Brit firm flogs bit-crushing app so you can throttle your OWN data
User-side compression settings let you comb through stats too
The networks - both mobile and fixed - have been squashing your data for years. But now a London company has launched a product allowing you to control it yourself.
The latest company to launch a consumer-side compression product is UK firm Millenoki, which allows users to throttle back their data usage or cut out the operators' compression to enjoy higher quality. It's not a new idea: current user-side data-compression firms include VC-funded Snappli and Onavo.
But the Brit firm also has an eye on the lucrative enterprise market, where the rise of BYOD makes its product more relevant to corporate types. We'd also imagine the statistics on customers' usage of the app could ultimately be flogged to businesses.
The firm's Datasquasher product compresses data in the handset and then tunnels it to the company’s servers. It uses the company’s own compression for pictures, audio and video. It’s fast enough for realtime compression of two-way video for Skype or Facetime.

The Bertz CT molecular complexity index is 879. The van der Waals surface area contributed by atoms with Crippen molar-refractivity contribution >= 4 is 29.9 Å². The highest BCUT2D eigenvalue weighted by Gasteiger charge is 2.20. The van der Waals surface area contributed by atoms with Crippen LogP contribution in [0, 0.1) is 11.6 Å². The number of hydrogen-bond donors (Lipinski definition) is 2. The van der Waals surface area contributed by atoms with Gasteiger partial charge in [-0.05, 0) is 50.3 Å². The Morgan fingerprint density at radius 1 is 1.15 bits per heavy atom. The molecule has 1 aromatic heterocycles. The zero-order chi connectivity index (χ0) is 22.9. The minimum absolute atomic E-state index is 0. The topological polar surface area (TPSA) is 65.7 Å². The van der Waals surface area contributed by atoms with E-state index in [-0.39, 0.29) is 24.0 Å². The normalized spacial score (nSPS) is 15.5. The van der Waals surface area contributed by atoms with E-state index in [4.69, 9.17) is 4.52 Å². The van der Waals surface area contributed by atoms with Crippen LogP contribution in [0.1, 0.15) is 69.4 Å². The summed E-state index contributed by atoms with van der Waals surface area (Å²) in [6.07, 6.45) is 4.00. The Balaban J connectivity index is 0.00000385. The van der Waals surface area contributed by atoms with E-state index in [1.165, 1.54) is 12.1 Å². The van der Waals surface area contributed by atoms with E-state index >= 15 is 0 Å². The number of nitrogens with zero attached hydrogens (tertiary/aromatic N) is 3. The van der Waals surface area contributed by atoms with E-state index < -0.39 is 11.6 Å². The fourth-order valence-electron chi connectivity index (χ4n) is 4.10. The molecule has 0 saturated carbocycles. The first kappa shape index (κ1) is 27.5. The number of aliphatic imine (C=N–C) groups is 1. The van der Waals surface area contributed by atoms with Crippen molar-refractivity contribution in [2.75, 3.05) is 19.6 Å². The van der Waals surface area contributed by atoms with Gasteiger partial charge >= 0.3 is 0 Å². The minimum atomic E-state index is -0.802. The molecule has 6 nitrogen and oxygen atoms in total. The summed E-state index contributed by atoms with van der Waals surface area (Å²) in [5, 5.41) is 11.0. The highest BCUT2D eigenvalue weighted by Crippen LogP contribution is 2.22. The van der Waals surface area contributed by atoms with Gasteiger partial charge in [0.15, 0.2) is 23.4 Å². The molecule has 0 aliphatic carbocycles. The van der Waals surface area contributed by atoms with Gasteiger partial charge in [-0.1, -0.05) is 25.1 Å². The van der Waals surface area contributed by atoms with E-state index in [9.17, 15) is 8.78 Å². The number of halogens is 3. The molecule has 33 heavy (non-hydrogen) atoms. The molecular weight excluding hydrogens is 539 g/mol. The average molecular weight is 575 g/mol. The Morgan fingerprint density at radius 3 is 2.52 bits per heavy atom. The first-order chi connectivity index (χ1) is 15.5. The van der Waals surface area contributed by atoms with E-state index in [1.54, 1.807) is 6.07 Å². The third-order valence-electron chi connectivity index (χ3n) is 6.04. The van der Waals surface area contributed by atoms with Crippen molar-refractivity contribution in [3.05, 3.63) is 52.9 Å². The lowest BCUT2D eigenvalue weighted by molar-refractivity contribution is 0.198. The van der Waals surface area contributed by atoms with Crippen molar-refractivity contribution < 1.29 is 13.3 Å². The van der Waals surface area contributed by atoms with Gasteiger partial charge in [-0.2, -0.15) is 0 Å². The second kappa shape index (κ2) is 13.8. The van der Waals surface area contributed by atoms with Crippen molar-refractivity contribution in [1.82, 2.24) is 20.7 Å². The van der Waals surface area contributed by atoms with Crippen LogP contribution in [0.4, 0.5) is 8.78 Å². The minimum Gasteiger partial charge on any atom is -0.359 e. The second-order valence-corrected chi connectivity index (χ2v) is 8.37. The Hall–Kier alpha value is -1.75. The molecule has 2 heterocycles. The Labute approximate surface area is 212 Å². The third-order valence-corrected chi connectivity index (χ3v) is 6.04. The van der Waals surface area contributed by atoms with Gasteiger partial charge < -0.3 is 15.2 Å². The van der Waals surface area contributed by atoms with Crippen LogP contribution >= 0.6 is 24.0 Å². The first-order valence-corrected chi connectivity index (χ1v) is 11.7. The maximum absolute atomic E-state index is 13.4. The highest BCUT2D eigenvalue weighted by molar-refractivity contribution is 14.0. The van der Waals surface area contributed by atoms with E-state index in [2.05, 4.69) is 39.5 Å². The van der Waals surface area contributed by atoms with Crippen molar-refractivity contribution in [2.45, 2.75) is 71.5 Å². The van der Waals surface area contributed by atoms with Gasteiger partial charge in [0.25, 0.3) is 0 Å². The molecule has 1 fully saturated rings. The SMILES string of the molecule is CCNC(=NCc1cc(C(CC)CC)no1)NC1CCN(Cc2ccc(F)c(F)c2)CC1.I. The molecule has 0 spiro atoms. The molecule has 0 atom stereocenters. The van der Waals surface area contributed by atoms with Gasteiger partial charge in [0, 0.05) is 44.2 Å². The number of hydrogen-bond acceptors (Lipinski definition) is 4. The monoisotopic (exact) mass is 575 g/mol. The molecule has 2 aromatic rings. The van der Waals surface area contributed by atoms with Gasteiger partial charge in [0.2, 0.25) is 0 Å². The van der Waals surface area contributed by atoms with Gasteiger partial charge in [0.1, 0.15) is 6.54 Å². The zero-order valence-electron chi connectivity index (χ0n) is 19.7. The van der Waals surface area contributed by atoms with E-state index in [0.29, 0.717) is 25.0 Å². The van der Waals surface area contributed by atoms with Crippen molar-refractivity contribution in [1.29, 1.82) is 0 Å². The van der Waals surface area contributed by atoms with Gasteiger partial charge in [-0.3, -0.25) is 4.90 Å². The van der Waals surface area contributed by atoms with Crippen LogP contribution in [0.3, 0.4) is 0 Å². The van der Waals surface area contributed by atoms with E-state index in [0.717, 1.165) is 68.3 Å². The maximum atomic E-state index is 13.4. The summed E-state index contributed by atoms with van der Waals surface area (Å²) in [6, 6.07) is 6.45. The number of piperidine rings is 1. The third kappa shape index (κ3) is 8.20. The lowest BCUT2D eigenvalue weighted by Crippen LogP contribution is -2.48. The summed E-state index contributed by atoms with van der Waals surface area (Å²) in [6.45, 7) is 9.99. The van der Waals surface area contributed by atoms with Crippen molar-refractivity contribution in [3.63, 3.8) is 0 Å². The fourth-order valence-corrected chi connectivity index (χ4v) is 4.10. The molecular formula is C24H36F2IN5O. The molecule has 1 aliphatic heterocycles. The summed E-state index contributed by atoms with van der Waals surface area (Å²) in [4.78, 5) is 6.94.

This is being sold as a way of reducing your mobile data bills, or helping you keep within your data plan, but it also gives lots of stats on data usage which might be of value to the customer, a corporate IT department, an operator or MVNO.
Because both the mobile and Wi-Fi data goes through the company's servers, it includes data on what has been offloaded which gives access to data on usage. Sysadmins can get a breakdown on which apps are using how much bandwidth – ideal if you are running iOS 6.1 – as well as how much web browsing and email is being used. The enterprise can implement policy control and get logs of how much data is both sent and received. A control panel can be set to pop up - scheduled either by calendar or data usage, for every week or every 50MB.
Millenoki is looking to sell the app directly to users and it will soon be on iTunes and Google Play with a Windows 8 version in the wings. Enterprise and versions aimed at MVNOs will follow. ®
Simon Rockman was the editor of What Mobile magazine. He now runs a mobile phone service for older users. He also blogs at fussfreephones.com.
Is there an app that already does this ???
How is this anything different from using something like connect bot on droid and using ssh compression/proxy ...?
I cant see this really saving much more than 5-10% if that, with the majority of the internet graphics being in png or jpeg format.
And considering skype is virtually a gsm code, does it really use much data... think not.
If not SSH what about using openvpn with compression turned on.... which is all free (server and client end) ...!